"There can be no compromise between a property owner and a burglar; offering the burglar a single teaspoon of one's silverware would not be a compromise, but a total surrender - the recognition of his right to one's property."

http://aynrandlexicon.com...

Even allowing that contradiction; this pragmatic thinking paves the way to a slippery slope. The whole agenda of the modern 'progressive-left' is that, yes capitalism is a 'good thing', but it needs certain regulations and restrictions to make sure it doesn't go off-rails. Ayn Rand's main appeal, in my view, would be that she supposedly puts a concrete wall - a completely sturdy barrier - in the way of such compromises, which is built of the most solid material ('logic') from ground-up ('axioms').
sdavio
Posts: 1,801
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4/7/2015 10:52:54 AM
Posted: 1 year ago
At 4/7/2015 10:40:34 AM, dylancatlow wrote:
At 4/7/2015 10:35:03 AM, sdavio wrote:
At 4/7/2015 10:20:33 AM, dylancatlow wrote:
At 4/7/2015 7:27:19 AM, sdavio wrote:
If I take an object from someone because it could potentially be used as a violation, then *I* am initiating force by doing so. This violates Ayn Rand's own principles, quite clearly.

It's just an attempt to maximize the protection of individual rights. It's prudence, not contradiction. The same sort of balancing act is also seen in her stance on intellectual property rights.

So to what degree is she willing to bend her principles - to compromise on 'man's rights' - to give way to pragmatism? In fact I think it's this bending itself; the fact that you say, "We will undertake an action, even if it violates property rights, if it will maximize the population's ability to have property overall," which is the contradiction.


I wouldn't say she bends on her principles...her goal with these balancing acts is to achieve a fuller expression of them.

So, by using theft now, a larger amount of people can own property later? If that is the standard, then we could justify almost anything. And I wouldn't care so much if it wasn't the fact that I think we both know, that Rand spends a huge amount of her books talking about, how the term "black and white thinking" as a pejorative is BS, how pragmatism is evil, how we can't compromise moral principles etc etc etc.

I'm always surprised talking to Objectivists, when you use a term like "balancing act" where it seems so clear that, in almost any circumstance, if Rand read that phrase she'd probably recoil or spit on the ground. She probably turns in her grave still every time someone utters a phrase like that.
"Logic is the money of the mind." - Karl Marx
dylancatlow
Posts: 12,255
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4/7/2015 10:56:58 AM
Posted: 1 year ago
At 4/7/2015 10:52:54 AM, sdavio wrote:
At 4/7/2015 10:40:34 AM, dylancatlow wrote:
At 4/7/2015 10:35:03 AM, sdavio wrote:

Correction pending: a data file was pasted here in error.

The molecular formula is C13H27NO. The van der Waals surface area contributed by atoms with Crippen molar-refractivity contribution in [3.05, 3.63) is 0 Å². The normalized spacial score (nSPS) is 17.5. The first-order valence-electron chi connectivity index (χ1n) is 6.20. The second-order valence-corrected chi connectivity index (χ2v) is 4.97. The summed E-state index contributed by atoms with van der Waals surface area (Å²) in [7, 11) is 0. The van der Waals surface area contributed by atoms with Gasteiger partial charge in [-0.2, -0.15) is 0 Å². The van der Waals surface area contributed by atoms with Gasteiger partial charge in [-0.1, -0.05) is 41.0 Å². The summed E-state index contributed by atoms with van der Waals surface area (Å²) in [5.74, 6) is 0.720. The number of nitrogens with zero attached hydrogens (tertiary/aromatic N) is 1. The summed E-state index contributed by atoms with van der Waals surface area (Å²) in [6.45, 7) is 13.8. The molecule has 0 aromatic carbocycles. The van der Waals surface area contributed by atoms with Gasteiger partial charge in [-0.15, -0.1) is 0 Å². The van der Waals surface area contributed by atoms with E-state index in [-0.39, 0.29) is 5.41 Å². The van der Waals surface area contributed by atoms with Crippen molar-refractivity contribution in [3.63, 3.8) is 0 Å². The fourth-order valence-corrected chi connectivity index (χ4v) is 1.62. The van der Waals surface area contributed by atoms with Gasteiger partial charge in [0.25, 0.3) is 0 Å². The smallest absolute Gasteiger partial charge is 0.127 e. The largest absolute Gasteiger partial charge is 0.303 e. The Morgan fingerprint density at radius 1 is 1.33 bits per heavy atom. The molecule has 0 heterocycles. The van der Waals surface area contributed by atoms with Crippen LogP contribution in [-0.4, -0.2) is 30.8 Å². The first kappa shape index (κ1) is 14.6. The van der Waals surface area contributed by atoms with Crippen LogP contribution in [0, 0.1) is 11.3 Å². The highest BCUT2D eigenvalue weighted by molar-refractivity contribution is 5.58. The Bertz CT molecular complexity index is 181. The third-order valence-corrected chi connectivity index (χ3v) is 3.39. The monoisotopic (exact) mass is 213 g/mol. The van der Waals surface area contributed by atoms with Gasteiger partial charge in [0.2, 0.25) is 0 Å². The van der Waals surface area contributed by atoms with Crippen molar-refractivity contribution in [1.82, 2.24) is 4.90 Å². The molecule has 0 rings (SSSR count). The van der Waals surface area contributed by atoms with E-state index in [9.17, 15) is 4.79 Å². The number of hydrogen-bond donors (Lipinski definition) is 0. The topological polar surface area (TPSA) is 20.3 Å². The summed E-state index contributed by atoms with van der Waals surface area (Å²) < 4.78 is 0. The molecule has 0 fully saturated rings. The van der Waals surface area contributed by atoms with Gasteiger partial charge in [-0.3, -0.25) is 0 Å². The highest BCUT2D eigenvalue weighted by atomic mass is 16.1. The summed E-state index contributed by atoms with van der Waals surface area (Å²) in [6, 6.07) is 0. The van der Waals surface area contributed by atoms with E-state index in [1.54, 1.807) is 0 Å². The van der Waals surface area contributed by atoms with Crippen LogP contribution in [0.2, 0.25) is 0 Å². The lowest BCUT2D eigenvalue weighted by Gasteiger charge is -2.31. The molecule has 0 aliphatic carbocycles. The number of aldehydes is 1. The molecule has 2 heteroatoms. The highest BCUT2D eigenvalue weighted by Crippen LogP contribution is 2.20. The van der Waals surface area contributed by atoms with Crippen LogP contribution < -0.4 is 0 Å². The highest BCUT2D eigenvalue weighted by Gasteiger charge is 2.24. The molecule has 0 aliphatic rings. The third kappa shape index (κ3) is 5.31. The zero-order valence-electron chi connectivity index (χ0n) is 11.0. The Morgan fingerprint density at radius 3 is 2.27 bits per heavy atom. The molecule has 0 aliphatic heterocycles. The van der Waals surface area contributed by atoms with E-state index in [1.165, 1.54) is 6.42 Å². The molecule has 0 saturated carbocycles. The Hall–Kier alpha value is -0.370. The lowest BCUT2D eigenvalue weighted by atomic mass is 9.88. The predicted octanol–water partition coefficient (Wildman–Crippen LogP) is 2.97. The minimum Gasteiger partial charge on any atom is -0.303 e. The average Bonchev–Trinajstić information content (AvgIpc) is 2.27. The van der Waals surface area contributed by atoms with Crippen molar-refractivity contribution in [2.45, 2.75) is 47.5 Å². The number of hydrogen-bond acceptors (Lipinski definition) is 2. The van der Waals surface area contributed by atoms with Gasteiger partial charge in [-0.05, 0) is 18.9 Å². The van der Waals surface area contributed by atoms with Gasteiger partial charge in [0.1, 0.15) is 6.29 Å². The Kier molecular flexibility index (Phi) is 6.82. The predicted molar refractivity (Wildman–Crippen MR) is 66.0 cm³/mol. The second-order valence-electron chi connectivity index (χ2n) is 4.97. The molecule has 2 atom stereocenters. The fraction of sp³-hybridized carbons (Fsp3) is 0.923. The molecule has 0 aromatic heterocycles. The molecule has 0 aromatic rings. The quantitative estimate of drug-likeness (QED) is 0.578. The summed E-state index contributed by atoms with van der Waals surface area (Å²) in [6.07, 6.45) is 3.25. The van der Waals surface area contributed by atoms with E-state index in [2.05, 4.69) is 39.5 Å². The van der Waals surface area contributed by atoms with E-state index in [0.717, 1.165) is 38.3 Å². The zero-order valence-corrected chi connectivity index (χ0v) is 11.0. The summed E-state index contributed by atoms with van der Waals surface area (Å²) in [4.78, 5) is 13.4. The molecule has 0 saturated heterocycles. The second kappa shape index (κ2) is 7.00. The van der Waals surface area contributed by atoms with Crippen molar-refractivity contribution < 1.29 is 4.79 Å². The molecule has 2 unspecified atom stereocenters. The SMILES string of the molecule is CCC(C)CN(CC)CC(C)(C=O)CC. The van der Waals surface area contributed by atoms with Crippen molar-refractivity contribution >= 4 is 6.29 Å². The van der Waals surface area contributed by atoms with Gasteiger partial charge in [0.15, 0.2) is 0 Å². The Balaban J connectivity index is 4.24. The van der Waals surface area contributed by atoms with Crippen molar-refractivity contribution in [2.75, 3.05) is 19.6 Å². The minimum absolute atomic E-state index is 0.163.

At 4/7/2015 10:20:33 AM, dylancatlow wrote:
At 4/7/2015 7:27:19 AM, sdavio wrote:
If I take an object from someone because it could potentially be used as a violation, then *I* am initiating force by doing so. This violates Ayn Rand's own principles, quite clearly.

It's just an attempt to maximize the protection of individual rights. It's prudence, not contradiction. The same sort of balancing act is also seen in her stance on intellectual property rights.

So to what degree is she willing to bend her principles - to compromise on 'man's rights' - to give way to pragmatism? In fact I think it's this bending itself; the fact that you say, "We will undertake an action, even if it violates property rights, if it will maximize the population's ability to have property overall," which is the contradiction.


I wouldn't say she bends on her principles...her goal with these balancing acts is to achieve a fuller expression of them.

So, by using theft now, a larger amount of people can own property later? If that is the standard, then we could justify almost anything.

"Balancing act" is not synonymous with "anything goes".

And I wouldn't care so much if it wasn't the fact that I think we both know, that Rand spends a huge amount of her books talking about, how the term "black and white thinking" as a pejorative is BS, how pragmatism is evil, how we can't compromise moral principles etc etc etc.


It's still black and white thinking. Her reasoning is: X is good (protection of rights), Y is bad (violation of rights). Policy A leads to less X more Y, policy B lead to more X less Y. Thus, policy A is unequivocally better.

I'm always surprised talking to Objectivists, when you use a term like "balancing act" where it seems so clear that, in almost any circumstance, if Rand read that phrase she'd probably recoil or spit on the ground. She probably turns in her grave still every time someone utters a phrase like that.